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Fri04252014

Technology

Copper oxide and sunlight converts carbon dioxide to methanol

Copper oxide nanowires and sunlight are the key to transforming carbon dioxide into liquid methanol fuel. Researchers from the University of Texas at Arlington have developed a way to convert greenhouse gasses associated with climate change into a useful product. They have coated the walls of copper oxide (CuO) nanowires with crystallites made from another form of copper oxide, Cu2O . The nanowires...

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Dyesol and dye solar cells, opening new areas for solar power generation

Solar photovoltaic technology has been around for decades now; installations of solar panels using the photovoltaic effect to convert sunlight to clean, renewable energy can be found on almost every continent. Solar P.V. depends on semiconductor materials that display the photovoltaic effect. When photons of sunlight hit these materials, they are absorbed and the material releases electrons to flow and generate an electric charge...

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“Solar sponge” absorbs carbon emissions

A team of researchers from Monash University and the Commonwealth Scientific and Industrial Research Organization developed a ground-breaking method to capture, store and recycle carbon emissions using sunlight. Dubbed as dynamic photo-switching, the method employs a photosensitive metal organic framework material that can absorb large amounts of carbon emissions and then release it when exposed to sunlight. According to the Australian...

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Iron-based catalyst developed for hydrogen fuel cell – P.N.N.L.

Scientists at the Pacific Northwest National Laboratory have developed the first iron-based catalyst that can convert hydrogen directly to electricity for more affordable fuel cells. Fuel cells generate electricity out of hydrogen gas by triggering a chemical reaction that breaks the bond between the gas’ two hydrogen molecules, releasing electrons to create an electrical current. In most fuel cells, the catalyst used...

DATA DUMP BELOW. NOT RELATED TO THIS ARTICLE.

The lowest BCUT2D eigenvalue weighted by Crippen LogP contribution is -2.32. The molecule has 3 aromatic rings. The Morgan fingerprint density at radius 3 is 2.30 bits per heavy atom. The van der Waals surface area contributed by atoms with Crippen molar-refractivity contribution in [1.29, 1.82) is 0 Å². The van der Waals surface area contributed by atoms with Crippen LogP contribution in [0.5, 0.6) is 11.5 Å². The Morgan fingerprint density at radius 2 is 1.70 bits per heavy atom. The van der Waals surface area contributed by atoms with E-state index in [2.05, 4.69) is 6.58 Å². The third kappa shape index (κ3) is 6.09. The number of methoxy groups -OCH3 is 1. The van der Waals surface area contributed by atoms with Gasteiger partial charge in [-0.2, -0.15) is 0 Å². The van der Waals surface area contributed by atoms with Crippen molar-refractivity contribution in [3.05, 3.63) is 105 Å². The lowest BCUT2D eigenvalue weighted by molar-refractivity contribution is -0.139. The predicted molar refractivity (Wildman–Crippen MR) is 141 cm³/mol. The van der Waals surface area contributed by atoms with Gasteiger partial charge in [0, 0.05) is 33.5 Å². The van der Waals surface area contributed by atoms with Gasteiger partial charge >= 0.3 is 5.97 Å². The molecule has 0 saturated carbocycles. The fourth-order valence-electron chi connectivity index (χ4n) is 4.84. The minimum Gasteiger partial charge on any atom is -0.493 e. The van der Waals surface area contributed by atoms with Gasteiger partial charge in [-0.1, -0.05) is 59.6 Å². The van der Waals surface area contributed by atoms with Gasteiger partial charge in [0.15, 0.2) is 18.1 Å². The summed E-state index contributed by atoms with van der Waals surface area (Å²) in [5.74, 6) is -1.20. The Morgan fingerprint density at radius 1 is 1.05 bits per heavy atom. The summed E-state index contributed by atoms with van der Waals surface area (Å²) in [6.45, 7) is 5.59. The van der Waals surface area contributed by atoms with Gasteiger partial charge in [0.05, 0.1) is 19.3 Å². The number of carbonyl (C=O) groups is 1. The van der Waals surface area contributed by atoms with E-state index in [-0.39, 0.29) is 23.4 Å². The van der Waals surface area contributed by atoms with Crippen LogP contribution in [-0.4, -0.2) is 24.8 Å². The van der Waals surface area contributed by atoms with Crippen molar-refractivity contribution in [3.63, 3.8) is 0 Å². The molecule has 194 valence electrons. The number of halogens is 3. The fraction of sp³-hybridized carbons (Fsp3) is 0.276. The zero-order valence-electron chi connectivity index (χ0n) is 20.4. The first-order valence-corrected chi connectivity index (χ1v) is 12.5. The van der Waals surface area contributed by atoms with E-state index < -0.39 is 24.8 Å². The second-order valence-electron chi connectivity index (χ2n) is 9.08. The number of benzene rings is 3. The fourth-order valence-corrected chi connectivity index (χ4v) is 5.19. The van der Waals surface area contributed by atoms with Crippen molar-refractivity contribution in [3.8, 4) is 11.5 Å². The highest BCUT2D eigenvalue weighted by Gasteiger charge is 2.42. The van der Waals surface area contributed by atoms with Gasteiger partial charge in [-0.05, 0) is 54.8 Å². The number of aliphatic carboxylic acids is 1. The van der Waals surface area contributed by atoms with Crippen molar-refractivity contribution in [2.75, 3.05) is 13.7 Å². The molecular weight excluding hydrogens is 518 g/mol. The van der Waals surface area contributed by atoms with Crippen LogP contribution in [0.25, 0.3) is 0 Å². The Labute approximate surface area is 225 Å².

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Small voids, small particles – better lithium-ion battery

A new lithium-ion design from the University of Southern California incorporates small voids etched in small bits of silicon to triple its energy storage capacity. The design uses porous silicon nanoparticles in place of traditional graphite anodes. This increases its energy storage capacity and speeds up its charge cycle, allowing the battery to recharge within 10 minutes. The new battery is currently under a...

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Geometric pattern captures more light in organic solar cells

Researchers at Northwestern University are using geometry to redesign the layers of organic solar cells, increasing the amount of sunlight captured and converted to power. The researchers played around with different geometric patterns in the scattering layer of an organic solar cell to maximize the amount of time light remains trapped within. “We wanted to determine the geometry for the scattering layer that would give us...

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Sweet treat inspiring cheaper silicon devices

A sweet treat served as the inspiration for chemists at the University of Michigan to develop a technique to hit a sweet spot in the development of future low-cost and low-carbon technologies. Stephen Maldonado, a professor of chemistry and applied physics, along with graduate students Junsi Gu and Eli Fahrenkrug, have developed a way to make crystalline silicon in the same way people have been making rock candy –...

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Polymer film uses water vapor to create energy – M.I.T.

A new polymer film developed at Massachusetts Institute of Technology enables the generation of power from a novel source – water vapor. The film changes its shape after absorbing small amounts of evaporated water curling up and down in a repetitive motion, which could be harnessed and used to generate power. The new film is made from an interlocking network of two different polymers. One is polypyrrole, which...

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Peel-and-stick solar cells can generate power on any surface

Personal devices could soon generate their own power with the use of peel-and-stick solar cells developed by Stanford University and the United States Department of Energy’s National Renewable Energy Laboratory. A collaboration between the two institutions has resulted into a thin-film solar cell less than one-micron thick that can be attached to almost any surface. Stanford had previously developed the peel-...

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Ancient organism produces modern alternatives for chemical feedstocks

A chemist at the University of California, Davis is working with some of the oldest living organisms in the world to produce chemicals that are needed for modern life. At the lab of Shota Atsumi, an assistant professor of chemistry, blue-green algae or cyanobacteria is being studied for biological chemical production. With the support of Japanese chemical manufacturer Asahi Kasei Corp., Mr. Atsumi is working on developing alternative...

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